July 13, 2021
In May 2017, James Wermers was leading a presentation on microaggressions and structural racism in a room of over a hundred people.
He began the discussion with a brief exercise:
Portrait inspired by Ophelia from Shakespeare's "Hamlet." Photo courtesy Unsplash.
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First, he asked the group to identify plays by Shakespeare, to which they responded enthusiastically, naming 26 different works.
Then, he asked a second question: Can you name works by Indigenous authors, female authors or authors of color?
Suddenly, the initial excitement shifted to uncomfortable silence. After a few hesitant responses, the question was called out:
“Are you calling us racist?”
It was in the silence between that question and his admittedly inadequate answer that something changed for Wermers.
From that moment on, he couldn’t shake the feeling that he needed to explore the relationship between Shakespeare and white supremacy.
Wermers is a clinical assistant professor of humanities in the languages and cultures unit at Arizona State University’s College of Integrative Sciences and Arts, and a faculty fellow at the ASU Center for the Study of Race and Democracy. During the 2020–21 academic year, he was a fellow in the ASU Institute for Humanities Research Fellows program, where he continued research for his book project “Teaching Shakespeare: White Supremacy and Dehumanization in U.S. American Education.”
The project examines the ways that teaching Shakespeare in U.S. American schools is often rooted in a logic of white supremacy and has therefore been used, even if accidentally, as a tool of structural racism and oppression. Specifically, Wermers’ research tracks why and how Shakespeare has been taught during tumultuous periods in U.S. American history.
Wermers argues that educators and scholars must play a more active role in interrogating educational practices and ensuring equitable treatment of students.
“It’s tempting, for example, to critique the horrors unleashed on BIPOCBlack, Indigenous and People of Color. persons via coercive and often abusive educational policies and practices throughout U.S. American history — something which has been in the news recently as bodies of Indigenous children have been exhumed from the Carlisle Indian Industrial School, whose relationship to Shakespeare I examine in the project — without recognizing that many of our own educational practices rely on the same logics that propped up what happened in the past,” he said.
Wermers' research encompasses several topics, including the Carlisle Indian Industrial School, the Jim Crow era, the civil rights movement and the desegregation of schools following the Brown v. Board of Education verdict.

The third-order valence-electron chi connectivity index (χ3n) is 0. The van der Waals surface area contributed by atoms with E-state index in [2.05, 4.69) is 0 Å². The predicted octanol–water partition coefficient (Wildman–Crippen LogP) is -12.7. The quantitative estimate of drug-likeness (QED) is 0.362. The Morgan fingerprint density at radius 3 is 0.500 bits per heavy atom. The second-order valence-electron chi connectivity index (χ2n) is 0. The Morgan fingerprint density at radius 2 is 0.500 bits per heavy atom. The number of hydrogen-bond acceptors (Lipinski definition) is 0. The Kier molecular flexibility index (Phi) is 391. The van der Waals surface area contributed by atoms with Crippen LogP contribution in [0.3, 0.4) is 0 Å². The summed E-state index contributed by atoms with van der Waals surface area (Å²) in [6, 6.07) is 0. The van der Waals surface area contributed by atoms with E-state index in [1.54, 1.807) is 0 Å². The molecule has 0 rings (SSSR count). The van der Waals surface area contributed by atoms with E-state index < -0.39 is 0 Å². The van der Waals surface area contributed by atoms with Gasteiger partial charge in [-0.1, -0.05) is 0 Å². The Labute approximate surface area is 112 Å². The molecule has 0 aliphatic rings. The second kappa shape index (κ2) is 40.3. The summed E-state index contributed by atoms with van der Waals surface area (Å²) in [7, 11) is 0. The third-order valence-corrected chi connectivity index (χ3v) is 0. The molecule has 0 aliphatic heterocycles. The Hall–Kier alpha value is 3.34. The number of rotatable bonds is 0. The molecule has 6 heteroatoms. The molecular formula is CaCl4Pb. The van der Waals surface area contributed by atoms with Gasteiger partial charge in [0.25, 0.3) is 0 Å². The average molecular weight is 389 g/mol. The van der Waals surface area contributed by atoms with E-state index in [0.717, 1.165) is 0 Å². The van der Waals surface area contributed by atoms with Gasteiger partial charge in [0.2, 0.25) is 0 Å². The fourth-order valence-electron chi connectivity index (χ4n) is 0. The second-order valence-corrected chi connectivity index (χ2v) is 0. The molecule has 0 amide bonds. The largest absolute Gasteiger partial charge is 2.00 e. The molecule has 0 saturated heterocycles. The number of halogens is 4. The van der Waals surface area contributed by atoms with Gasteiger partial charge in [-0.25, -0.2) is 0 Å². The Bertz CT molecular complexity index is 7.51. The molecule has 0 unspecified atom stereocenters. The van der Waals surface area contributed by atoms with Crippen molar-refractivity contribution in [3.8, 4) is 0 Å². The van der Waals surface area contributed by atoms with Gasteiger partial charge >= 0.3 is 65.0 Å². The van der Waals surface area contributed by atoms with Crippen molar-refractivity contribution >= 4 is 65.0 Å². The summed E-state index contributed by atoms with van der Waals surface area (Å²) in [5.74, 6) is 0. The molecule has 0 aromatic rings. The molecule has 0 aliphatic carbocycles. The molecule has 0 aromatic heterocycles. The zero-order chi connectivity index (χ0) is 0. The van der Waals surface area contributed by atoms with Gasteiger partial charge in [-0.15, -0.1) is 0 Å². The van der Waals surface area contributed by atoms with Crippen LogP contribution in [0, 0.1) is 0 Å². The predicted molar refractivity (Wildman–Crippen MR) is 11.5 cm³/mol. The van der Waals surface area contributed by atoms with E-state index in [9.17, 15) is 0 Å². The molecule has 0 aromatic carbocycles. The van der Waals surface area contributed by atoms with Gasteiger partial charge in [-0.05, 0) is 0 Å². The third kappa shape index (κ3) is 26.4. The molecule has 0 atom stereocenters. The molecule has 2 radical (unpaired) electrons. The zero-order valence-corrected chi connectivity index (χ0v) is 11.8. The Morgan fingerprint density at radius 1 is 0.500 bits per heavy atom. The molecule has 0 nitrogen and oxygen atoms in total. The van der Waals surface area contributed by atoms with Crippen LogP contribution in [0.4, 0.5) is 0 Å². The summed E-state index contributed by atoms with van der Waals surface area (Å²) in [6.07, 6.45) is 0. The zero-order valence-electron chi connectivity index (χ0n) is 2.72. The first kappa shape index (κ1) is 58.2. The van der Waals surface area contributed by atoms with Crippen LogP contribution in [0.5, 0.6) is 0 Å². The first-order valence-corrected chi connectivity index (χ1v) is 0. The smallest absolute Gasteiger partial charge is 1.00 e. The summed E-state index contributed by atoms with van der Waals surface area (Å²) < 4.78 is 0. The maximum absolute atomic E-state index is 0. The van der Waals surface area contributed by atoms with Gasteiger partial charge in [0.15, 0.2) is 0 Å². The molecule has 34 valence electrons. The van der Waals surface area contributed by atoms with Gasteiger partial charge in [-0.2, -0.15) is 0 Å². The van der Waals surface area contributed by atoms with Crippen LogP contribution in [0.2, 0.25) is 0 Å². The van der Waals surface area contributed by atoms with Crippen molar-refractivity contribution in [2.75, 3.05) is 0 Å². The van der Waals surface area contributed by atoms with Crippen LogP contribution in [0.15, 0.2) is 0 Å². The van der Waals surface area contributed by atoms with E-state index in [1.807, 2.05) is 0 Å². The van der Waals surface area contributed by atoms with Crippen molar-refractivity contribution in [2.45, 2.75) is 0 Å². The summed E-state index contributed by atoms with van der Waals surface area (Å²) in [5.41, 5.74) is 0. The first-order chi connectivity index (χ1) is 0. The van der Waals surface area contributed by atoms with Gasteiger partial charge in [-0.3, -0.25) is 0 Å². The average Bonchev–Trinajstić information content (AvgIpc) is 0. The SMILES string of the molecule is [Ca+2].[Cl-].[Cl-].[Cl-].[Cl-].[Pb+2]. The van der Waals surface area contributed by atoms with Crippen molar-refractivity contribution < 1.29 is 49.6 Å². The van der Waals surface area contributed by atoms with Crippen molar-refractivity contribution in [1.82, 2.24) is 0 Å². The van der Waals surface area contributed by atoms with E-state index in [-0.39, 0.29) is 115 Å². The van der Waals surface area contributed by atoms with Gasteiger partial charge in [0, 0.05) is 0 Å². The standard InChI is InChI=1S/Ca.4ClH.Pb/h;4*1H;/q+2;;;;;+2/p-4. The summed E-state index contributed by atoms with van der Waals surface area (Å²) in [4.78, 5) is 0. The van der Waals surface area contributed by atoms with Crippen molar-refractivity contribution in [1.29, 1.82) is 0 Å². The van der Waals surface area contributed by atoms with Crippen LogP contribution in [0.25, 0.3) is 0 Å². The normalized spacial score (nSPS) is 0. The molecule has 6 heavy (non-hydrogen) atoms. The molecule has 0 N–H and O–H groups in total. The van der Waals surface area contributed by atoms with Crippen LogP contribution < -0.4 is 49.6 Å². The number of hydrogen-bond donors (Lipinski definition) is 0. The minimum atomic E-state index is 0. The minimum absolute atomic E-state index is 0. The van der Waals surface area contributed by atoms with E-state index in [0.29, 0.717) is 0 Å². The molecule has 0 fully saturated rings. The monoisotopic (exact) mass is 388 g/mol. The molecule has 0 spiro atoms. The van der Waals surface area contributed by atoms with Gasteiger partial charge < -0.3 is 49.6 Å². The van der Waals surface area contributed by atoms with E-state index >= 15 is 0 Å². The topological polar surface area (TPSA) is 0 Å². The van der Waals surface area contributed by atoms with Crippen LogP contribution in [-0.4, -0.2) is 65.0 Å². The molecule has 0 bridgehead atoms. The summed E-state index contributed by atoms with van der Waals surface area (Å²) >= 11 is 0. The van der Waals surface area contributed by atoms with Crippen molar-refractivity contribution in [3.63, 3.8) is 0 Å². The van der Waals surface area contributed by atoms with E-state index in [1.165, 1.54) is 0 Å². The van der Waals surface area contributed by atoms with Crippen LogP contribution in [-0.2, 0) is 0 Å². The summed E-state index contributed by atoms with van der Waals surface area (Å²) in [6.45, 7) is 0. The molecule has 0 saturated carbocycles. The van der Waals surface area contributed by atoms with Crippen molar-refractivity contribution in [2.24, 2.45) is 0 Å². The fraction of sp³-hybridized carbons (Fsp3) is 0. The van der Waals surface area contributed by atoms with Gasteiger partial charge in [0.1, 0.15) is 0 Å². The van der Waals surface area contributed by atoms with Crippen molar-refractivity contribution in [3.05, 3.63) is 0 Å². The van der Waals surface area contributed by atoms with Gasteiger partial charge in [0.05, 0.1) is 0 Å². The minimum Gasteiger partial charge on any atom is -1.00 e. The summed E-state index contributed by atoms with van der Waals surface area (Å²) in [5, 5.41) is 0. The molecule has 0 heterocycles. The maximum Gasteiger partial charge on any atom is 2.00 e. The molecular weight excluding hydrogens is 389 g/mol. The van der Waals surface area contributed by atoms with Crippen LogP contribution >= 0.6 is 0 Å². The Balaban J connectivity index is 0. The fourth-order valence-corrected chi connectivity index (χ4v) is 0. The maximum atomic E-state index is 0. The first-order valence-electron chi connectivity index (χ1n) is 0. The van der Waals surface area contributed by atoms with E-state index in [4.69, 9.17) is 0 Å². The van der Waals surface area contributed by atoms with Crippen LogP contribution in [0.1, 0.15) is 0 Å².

His work has caused him to reflect on the paradox between well-intentioned, caring educators and the oppressive systems that they inadvertently perpetuate.
“My work on Shakespeare in this project has forced me to rethink how and why we do the work of education in U.S. America,” Wermers said.
“This has, in turn, led me to two important realizations: One, educators are generally amazing individuals who care passionately about their students and about the content they teach. Two, educators, myself included, are deeply reliant on narratives and logics that we have not fully interrogated.”
He identifies several reasons for teaching Shakespeare that have existed for over a century:
“Some argue that Shakespeare engages universal concerns — that his poetry and drama are uniquely capable of revealing and touching something at the very heart of our human nature. Others have argued that Shakespeare’s use of language is so creative and original that reading and discussing his works inevitably pushes us to expand our own use of language and, with it, our understanding of the world around us. Still others have argued that to study Shakespeare is to study our linguistic and cultural heritage — to forge some connection between the present and the past.”
While these reasons are common and may seem sincere, Wermers advises that educators exercise caution.
“The notion that Shakespeare engages something ‘universal’ or something having to do with ‘human nature’ dangerously contracts the worlds we live into worlds that meet a singular, white and colonial history. … Education enacted with such a rationale serves not as a path towards expanded potential but rather an engine of inequity,” he said.
Wermers hopes his book, when complete, will help others look critically at educational practices, recognize their roles in perpetuating white supremacy and become actively engaged in creating more equitable learning environments.
“My aims here are small but, I think, important. It has taken a long time to build a nation so profoundly and uncritically steeped in inequity, and it will take a long time to undo what has been done,” he said.
“I just want to be a part of that process.”